In accordance with the Rules, paragraphs 2(a) and 4(a), the Center formally notified the Respondent of the Complaint, and the proceedings commenced on June 29, 2010. In accordance with the Rules, paragraph 5(a), the due date for Response was July 19, 2010. The Respondent did not submit any response. Accordingly, the Center notified the Respondent’s default on July 20, 2010.

The Center appointed Jon Lang as the sole panelist in this matter on July 26, 2010. The Panel finds that it was properly constituted. The Panel has submitted the Statement of Acceptance and Declaration of Impartiality and Independence, as required by the Center to ensure compliance with the Rules, paragraph 7.

4. Factual Background

The Complainant in these proceedings (Verizon Trademark Services, LLC) is an intellectual property holding company and the owner of numerous trademark and service mark registrations consisting of or incorporating “Verizon” (the “VERIZON Marks”), including European Community trademark registrations for VERIZON, (Registration No. 001543362, filed March 7, 2000 with a priority claim of September 10, 1999, issued July 9, 2004, covering goods and services in International Classes 9, 16, 35, 36, 37, 38, 41, and 42), and VERIZON WIRELESS, (Registration No. 003826096, filed May 10, 2004 and issued July 14, 2005, covering goods and services in International Classes 9, 16, 35, 36, 37, 38, 41, and 42).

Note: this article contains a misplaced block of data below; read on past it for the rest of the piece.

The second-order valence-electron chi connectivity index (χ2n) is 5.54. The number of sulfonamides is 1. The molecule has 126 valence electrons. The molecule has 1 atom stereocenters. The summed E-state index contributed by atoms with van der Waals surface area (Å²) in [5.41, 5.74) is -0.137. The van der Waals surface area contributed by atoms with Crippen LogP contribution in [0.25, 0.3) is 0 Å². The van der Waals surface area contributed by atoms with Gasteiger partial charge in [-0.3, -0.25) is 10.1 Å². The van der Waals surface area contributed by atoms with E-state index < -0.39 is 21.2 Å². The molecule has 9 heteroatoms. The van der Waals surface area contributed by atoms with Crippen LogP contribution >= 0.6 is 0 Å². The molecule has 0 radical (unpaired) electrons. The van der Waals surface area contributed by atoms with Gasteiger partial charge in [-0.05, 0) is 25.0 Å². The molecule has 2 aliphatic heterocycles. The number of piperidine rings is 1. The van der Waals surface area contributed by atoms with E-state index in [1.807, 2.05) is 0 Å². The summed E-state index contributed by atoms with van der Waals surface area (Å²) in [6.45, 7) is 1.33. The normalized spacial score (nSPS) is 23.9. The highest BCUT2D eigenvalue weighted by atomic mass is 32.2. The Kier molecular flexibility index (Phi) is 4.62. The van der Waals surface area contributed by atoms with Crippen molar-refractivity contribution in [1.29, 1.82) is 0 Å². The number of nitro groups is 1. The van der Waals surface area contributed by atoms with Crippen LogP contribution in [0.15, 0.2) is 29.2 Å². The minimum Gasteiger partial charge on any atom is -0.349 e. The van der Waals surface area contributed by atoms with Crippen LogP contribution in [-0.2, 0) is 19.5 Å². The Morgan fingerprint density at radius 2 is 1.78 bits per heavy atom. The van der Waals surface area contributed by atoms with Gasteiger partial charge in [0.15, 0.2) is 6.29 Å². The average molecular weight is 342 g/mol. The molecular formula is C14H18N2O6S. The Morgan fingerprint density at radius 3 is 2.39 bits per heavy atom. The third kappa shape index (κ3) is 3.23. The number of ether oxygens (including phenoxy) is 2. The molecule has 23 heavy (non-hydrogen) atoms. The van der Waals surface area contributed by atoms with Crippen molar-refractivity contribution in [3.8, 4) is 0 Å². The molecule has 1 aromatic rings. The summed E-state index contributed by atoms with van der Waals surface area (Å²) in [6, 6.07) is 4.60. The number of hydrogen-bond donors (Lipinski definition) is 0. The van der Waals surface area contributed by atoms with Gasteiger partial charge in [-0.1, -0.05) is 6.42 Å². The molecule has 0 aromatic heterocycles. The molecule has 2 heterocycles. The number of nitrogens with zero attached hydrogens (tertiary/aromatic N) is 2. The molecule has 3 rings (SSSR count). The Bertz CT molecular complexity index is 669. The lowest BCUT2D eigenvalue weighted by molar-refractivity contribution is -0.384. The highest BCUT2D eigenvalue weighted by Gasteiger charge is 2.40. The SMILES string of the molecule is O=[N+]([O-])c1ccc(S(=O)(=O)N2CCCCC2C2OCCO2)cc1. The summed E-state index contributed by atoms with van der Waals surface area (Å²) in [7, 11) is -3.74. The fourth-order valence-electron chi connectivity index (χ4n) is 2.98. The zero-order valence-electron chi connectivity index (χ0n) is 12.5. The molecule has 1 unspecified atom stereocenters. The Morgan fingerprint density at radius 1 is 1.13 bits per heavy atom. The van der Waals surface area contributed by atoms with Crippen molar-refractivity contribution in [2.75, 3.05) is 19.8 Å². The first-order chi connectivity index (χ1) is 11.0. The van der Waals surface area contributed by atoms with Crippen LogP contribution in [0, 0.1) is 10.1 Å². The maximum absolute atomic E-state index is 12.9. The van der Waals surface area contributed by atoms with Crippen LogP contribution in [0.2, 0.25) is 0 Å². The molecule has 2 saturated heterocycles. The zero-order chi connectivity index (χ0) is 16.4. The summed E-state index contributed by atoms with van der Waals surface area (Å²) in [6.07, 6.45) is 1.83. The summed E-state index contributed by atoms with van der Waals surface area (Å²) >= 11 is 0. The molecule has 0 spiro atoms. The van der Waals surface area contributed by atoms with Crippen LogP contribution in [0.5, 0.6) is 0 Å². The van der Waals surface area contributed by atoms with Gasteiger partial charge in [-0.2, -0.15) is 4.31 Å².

The Complainant also owns many United States (“U.S.”) trademark registrations, including Registration No. 2,886,813 for the mark VERIZON in block letters, (filed September 10, 1999, first used April 4, 2000, issued September 21, 2004, covering goods and services in International Classes 9, 16, 35, 36, 37, 38, 41, and 42) and Registration No. 2,884,027 for the mark VERIZON WIRELESS and Design, (filed May 11, 2000, first used May 7, 2000, issued September 14, 2004, covering telecommunications services in International Class 38).

The Complainant owns other VERIZON-formative marks, which its affiliates use, including, for example, VERIZON AVENUE, VERIZON BUSINESS, VERIZON FIOS and VERIZON FREEDOM.